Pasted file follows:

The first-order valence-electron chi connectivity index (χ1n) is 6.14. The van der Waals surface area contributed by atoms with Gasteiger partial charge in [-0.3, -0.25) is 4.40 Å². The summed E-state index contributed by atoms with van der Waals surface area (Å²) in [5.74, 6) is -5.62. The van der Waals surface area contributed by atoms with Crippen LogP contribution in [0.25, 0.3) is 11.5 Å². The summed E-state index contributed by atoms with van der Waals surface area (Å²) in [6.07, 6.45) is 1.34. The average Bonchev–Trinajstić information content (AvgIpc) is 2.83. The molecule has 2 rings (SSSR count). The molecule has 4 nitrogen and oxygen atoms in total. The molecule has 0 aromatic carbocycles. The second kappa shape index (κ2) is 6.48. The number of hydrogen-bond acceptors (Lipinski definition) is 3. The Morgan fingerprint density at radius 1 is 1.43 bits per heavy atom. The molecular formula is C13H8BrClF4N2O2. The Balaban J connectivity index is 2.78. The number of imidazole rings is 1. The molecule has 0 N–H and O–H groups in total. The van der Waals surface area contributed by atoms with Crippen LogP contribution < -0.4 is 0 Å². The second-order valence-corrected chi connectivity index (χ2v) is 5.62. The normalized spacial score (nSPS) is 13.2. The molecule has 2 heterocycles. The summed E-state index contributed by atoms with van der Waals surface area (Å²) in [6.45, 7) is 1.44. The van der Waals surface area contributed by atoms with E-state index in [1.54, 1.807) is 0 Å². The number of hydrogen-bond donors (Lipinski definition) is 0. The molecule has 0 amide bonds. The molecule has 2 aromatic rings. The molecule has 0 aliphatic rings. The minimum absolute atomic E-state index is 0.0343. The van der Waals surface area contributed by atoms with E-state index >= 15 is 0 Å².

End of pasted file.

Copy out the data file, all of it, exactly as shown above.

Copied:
The first-order valence-electron chi connectivity index (χ1n) is 6.14. The van der Waals surface area contributed by atoms with Gasteiger partial charge in [-0.3, -0.25) is 4.40 Å². The summed E-state index contributed by atoms with van der Waals surface area (Å²) in [5.74, 6) is -5.62. The van der Waals surface area contributed by atoms with Crippen LogP contribution in [0.25, 0.3) is 11.5 Å². The summed E-state index contributed by atoms with van der Waals surface area (Å²) in [6.07, 6.45) is 1.34. The average Bonchev–Trinajstić information content (AvgIpc) is 2.83. The molecule has 2 rings (SSSR count). The molecule has 4 nitrogen and oxygen atoms in total. The molecule has 0 aromatic carbocycles. The second kappa shape index (κ2) is 6.48. The number of hydrogen-bond acceptors (Lipinski definition) is 3. The Morgan fingerprint density at radius 1 is 1.43 bits per heavy atom. The molecular formula is C13H8BrClF4N2O2. The Balaban J connectivity index is 2.78. The number of imidazole rings is 1. The molecule has 0 N–H and O–H groups in total. The van der Waals surface area contributed by atoms with Crippen LogP contribution < -0.4 is 0 Å². The second-order valence-corrected chi connectivity index (χ2v) is 5.62. The normalized spacial score (nSPS) is 13.2. The molecule has 2 heterocycles. The summed E-state index contributed by atoms with van der Waals surface area (Å²) in [6.45, 7) is 1.44. The van der Waals surface area contributed by atoms with E-state index in [1.54, 1.807) is 0 Å². The number of hydrogen-bond donors (Lipinski definition) is 0. The molecule has 0 amide bonds. The molecule has 2 aromatic rings. The molecule has 0 aliphatic rings. The minimum absolute atomic E-state index is 0.0343. The van der Waals surface area contributed by atoms with E-state index >= 15 is 0 Å².